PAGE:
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HomeArts-EntertainmentArts & LiteratureTell Me Guavaberry: A Tribute to Leona Watson

Tell Me Guavaberry: A Tribute to Leona Watson

A prized orange guava berry tree grows on the North Side of St. Thomas. (Source photo by Sian Cobb)
A prized orange guavaberry tree grows on the North Side of St. Thomas. (Source photo by Sian Cobb)

Editor’s Note: This is the first of a three-part tribute to the late Leona Watson, Virgin Islands culture bearer and legendary Cariso master.

I hope to see you there Mama Leona, where green is multiplied by green, the butterflies herald you and hummingbird, evidently happy to see you, performs a dance of welcome. Who better to guide me through Crucian orality? To introduce me to tradition. While we sit in green jasper land, take me via Johnny Cake Junction, down Scratch Band Street, to sit awhile in Serenade Square, next to Guavaberry Gardens. Tell me of Guavaberry. Ahhh, Mama Leona, I’ll be happy as a grinning boy, if we meet by the evening fire in St.Croix.

Let me listen to wisdom. Let it permeate, like the aroma of berries that the nasal system salutes. Entrance me with talk of fire dance, the time when costume competes with rainbow for colour. Yes, take me across Callaloo Crossroads, through Lime Punch Lane, along Sorell Stream, to stand awhile on Black Cake Bridge. I’ll ask for a tale of Anansi and a ploy, if we meet by the evening fire in St. Croix.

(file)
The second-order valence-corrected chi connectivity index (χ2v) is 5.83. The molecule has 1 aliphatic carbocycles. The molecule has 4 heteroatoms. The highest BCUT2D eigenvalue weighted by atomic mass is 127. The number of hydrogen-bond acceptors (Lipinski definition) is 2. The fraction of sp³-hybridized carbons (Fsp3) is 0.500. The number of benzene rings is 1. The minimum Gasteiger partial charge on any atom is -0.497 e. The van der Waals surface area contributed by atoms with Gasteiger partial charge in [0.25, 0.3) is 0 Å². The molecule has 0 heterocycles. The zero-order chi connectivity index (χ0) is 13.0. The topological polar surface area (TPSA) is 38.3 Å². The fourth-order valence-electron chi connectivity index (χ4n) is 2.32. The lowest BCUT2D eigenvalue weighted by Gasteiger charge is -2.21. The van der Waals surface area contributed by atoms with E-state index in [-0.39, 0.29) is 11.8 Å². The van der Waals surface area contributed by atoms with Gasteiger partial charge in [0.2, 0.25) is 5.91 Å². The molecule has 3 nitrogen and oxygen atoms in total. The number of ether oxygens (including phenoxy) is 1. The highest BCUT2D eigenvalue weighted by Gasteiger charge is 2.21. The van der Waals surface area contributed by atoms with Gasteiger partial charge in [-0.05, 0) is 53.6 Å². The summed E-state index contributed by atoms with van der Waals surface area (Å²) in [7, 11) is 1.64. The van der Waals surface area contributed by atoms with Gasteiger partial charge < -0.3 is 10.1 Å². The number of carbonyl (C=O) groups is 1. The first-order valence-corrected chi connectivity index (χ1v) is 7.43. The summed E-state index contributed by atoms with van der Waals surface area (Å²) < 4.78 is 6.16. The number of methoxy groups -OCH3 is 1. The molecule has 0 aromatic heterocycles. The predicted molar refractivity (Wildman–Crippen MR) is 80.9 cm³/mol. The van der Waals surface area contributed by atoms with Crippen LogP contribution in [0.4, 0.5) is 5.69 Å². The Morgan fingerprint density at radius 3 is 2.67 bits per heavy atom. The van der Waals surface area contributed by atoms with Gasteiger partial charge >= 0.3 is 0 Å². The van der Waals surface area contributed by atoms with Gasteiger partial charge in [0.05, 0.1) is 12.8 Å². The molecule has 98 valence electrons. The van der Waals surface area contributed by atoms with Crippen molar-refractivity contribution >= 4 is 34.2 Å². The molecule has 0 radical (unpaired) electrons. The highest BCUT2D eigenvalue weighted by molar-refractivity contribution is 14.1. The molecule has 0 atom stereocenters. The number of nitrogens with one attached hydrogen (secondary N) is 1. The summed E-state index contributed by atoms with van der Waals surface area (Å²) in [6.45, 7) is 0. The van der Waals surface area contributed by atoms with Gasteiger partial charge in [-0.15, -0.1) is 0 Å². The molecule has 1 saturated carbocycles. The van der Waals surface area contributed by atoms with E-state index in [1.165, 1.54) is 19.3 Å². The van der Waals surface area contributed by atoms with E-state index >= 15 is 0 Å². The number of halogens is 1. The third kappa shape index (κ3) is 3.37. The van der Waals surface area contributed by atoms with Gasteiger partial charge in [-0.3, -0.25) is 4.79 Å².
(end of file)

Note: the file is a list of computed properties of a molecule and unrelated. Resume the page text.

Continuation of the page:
Tell me of holiday time, speak with me of jubilation. Of musicians and their bubbling entourage. The Three Kings and the Children’s Parade. And always, the blessings of Mother Earth: potato pudding and coconut tarts. Tell me of guavaberry. Onward, through Fire Dance Farm, across Ginger Beer Green, passing Maubi Market, to lean awhile against Mockie Jumbie Monument. Believe me when I tell you Mama Leona, it will give me the greatest joy, if we meet by the evening fire in St. Croix.

Due to the dearth of provision in Oxford, England, in 2009 Natty Mark Samuels set up the African School, offering African Studies to the general public. Teaching has taken place in a wide range of settings; schools, community projects, museums, colleges, youth clubs, universities, libraries, carnivals and botanical gardens. It has a specialism in African and Caribbean folklore. He is author of The Birago Diop Trilogy and The Papine Tales; the founder of Rootical Folkore and Birago Day: African and Caribbean Folklore Day. Visit the African School website to learn more.

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